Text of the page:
thesBy Jeffrey Wasserstrom
In this follow up to our December 7 post, two China Blog regulars, Alec Ash and Maura Elizabeth Cunningham, recommend a quartet of titles. These titles, which deal with everything from down-and-out residents of contemporary Beijing to a pair of American journalists who fell in love while covering World War II in Asia, would make excellent last minute presents for others — or enjoyable items to buy for yourself with any gift cards you get. I didn’t get a chance to do a full write-up for my own selections, but will slip a plug for them into this intro without extended explanation. I’ll just note that former BBC reporter Adam Brookes is two-thirds of the way through what will eventually be a trilogy of novels of intrigue that move between China and other parts of the world, and both Night Heron and Spy Games, each now available in paperback, are unusually well crafted page-turners. (For more about each book, see these LARB reviews of them, here and here.)
As an English literature major gone rogue in China, I’m a believer in understanding this country through its literary output. There are social offshoots to the country’s growth that can be best expressed ambiguously, or through a veil – and other truths that can only be voiced obliquely for fear of censorship. With that in mind, I’m recommending two works of Chinese fiction with a certain invisible something in common.
The first is The Invisibility Cloak by Ge Fei, a well-respected novelist in China now garnering some deserved international attention in translation. The novella brings contemporary Beijing to life through the biting and occasionally bizarre story of one of its down-and-outs. Translated by Canaan Morse, a poet and editor with deep knowledge of Chinese literature, it’s an inventive and enjoyable contemplation on China’s urban noise.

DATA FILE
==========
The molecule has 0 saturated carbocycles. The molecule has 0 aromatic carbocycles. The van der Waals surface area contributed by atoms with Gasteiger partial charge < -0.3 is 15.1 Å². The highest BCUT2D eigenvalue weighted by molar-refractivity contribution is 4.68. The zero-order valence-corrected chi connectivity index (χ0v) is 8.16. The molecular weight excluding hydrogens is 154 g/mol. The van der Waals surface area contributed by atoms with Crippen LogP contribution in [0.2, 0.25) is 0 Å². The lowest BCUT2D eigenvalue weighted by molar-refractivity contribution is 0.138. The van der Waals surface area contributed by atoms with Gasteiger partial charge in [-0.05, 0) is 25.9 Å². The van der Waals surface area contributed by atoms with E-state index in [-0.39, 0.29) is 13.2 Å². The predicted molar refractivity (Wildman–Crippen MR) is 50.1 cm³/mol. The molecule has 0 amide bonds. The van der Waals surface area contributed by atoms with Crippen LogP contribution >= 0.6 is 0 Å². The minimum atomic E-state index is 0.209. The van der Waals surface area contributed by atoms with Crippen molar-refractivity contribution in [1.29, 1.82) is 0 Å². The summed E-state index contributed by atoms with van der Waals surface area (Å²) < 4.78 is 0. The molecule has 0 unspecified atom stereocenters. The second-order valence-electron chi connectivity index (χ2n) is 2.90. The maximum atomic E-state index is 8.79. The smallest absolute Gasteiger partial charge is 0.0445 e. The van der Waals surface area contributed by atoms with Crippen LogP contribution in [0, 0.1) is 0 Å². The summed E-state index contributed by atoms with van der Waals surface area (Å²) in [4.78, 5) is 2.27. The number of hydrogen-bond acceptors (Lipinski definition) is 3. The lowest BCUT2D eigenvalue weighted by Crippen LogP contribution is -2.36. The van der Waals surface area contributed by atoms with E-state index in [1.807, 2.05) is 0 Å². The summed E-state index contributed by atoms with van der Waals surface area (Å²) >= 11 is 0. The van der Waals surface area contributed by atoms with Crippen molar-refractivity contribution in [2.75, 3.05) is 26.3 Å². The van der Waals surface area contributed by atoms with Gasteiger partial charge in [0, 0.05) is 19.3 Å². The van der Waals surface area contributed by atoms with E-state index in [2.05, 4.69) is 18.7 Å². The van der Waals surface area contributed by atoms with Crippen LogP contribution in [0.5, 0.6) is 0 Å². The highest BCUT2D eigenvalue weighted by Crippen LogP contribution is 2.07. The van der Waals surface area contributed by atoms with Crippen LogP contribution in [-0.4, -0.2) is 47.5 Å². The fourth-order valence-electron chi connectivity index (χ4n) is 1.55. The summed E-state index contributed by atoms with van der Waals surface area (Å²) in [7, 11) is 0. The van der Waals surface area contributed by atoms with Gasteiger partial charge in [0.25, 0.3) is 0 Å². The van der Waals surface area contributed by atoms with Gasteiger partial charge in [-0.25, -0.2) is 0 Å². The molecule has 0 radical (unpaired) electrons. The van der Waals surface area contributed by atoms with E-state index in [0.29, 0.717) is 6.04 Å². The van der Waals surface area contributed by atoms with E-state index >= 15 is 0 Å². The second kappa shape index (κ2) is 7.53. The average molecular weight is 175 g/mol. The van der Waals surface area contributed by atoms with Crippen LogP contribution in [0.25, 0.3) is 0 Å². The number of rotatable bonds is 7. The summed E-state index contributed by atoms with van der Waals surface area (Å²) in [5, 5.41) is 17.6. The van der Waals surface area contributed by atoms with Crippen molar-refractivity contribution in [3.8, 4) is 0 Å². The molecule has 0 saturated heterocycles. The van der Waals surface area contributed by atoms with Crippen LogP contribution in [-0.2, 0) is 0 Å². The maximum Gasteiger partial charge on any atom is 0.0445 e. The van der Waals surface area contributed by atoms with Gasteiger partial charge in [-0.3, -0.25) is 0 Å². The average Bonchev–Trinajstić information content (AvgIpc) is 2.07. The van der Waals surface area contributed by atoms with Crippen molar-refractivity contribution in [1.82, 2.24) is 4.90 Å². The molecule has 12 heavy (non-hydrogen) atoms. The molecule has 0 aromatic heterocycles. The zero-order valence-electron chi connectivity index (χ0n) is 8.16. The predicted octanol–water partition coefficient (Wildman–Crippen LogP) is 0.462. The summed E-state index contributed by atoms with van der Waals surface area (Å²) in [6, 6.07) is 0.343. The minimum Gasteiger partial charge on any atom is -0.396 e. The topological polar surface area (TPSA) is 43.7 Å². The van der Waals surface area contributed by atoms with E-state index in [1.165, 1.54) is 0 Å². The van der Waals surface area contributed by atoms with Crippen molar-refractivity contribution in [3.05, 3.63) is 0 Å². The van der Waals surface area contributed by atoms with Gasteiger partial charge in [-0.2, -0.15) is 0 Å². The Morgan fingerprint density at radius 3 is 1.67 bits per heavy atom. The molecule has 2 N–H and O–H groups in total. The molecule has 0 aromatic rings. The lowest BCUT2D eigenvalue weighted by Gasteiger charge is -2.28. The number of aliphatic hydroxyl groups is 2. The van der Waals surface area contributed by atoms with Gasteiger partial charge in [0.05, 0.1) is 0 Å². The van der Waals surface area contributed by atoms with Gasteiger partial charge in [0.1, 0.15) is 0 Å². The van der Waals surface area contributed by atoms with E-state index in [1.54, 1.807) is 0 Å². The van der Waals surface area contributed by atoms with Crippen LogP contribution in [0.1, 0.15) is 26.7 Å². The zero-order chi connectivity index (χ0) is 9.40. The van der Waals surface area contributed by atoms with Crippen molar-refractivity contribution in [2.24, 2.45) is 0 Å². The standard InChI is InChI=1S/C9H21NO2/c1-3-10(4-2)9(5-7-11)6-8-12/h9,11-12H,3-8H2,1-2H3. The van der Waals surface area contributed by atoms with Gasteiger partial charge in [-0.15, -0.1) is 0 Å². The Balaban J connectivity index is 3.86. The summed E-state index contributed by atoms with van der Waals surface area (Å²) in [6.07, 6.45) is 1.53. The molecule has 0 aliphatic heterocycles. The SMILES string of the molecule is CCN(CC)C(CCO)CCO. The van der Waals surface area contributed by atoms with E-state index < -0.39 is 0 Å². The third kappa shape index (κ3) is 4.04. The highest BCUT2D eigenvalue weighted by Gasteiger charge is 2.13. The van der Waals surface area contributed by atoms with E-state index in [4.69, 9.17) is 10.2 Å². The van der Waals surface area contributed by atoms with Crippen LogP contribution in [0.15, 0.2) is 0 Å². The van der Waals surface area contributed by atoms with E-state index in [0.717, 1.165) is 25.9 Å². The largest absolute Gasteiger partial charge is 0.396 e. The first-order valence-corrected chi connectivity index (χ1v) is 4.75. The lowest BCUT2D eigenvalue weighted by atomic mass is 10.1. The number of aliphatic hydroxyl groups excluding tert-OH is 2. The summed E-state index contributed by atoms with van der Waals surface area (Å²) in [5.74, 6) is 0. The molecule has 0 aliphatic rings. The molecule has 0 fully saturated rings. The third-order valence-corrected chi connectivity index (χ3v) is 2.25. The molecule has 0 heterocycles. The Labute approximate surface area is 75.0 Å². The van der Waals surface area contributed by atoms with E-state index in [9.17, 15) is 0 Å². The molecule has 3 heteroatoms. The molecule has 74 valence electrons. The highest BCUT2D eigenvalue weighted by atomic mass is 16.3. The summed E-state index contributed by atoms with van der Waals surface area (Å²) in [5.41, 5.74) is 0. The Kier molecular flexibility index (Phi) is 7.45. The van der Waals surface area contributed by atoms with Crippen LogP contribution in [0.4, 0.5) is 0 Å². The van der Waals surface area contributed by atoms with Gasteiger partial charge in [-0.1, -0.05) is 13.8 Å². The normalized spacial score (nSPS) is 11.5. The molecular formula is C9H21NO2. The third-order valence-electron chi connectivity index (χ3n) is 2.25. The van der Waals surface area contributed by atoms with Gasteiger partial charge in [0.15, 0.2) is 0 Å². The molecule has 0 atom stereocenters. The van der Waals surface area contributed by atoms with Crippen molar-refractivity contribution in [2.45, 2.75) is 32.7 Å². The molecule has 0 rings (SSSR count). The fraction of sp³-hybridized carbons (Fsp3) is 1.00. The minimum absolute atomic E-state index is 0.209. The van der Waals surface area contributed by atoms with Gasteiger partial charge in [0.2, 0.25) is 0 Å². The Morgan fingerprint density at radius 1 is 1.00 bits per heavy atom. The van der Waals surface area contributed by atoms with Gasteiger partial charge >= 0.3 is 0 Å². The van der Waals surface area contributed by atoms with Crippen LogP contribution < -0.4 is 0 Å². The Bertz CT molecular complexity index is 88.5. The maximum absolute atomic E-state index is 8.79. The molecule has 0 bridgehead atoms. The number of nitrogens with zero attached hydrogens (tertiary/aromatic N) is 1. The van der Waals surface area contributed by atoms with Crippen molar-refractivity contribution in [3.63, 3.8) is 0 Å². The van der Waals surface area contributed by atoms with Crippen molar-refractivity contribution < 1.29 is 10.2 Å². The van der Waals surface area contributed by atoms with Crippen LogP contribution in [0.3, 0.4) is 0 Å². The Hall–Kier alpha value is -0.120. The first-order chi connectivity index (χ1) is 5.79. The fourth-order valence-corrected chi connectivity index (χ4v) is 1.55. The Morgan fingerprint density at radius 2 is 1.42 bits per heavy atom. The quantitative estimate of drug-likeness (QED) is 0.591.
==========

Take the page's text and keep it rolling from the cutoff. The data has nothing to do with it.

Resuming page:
The second is Invisible Planets, an anthology of Chinese science fiction translated and compiled by Ken Liu, himself a talented author. I’ve long been impressed by Chinese sci fi as a creative means to discuss Chinese reality, and this collection pulls together some of my favorite writers, from Hao Jingfang to Chen Qiufan, as well as Liu Cixin. You won’t regret dipping into this one for a truly imaginative take on modern China.
This month marks the 75th anniversary of Japan’s attack on Pearl Harbor, a story that’s familiar to anyone who has taken a basic American history course or sat through the regrettable Ben Affleck movie. Not so many people know much about what was happening on the other side of the Pacific in December 1941, though, and I’d recommend expanding their knowledge with Bill Lascher’s Eve of a Hundred Midnights: The Star-Crossed Love Story of Two WWII Correspondents and Their Escape Across the Pacific, which I borrowed from the library soon after reading the interview Paul French did with him here at the China Blog. Lascher follows the lives and careers of American journalists Mel and Annalee Jacoby as they reported from China before the United States entered the war and the Philippines immediately after. Big-name figures like Helen Keller, Henry Luce, and Song Meiling played roles in the Jacobys’ lives (as did two famous pandas that I’ve written about) but never overshadow the pair at the center of Lascher’s compelling narrative. Appropriately enough for a couple that first teamed up to write a film script, Mel and Annalee’s dramatic story would make for a fine movie—surely better than Pearl Harbor.
Back when I started studying Chinese in college, my first language professor distributed photocopies of a 1991 essay called “Why Chinese Is So Damn Hard,” written by a scholar named David Moser. In that piece—which I’ve read multiple times in the decade-plus since first encountering it—Moser displayed his knack for explaining the technicalities of the Chinese language in a manner that’s both accessible and humorous (he also reassured me that yes, Chinese really was as hard as I thought). Now, I think first-year Chinese students should be required to read Moser’s recent book, A Billion Voices: China’s Search for a Common Language, a short volume out of Penguin’s “China Specials” line that would make a perfect stocking stuffer. In fewer than a hundred pages, Moser recounts the various twentieth-century efforts to create a standard version of Chinese that eventually resulted in what we now call Putonghua, or the “common language.” As Moser explains, the Chinese we speak today is a political creation—and even with attempts to simplify and democratize the language, and the advent of digitization, it remains so. damn. hard.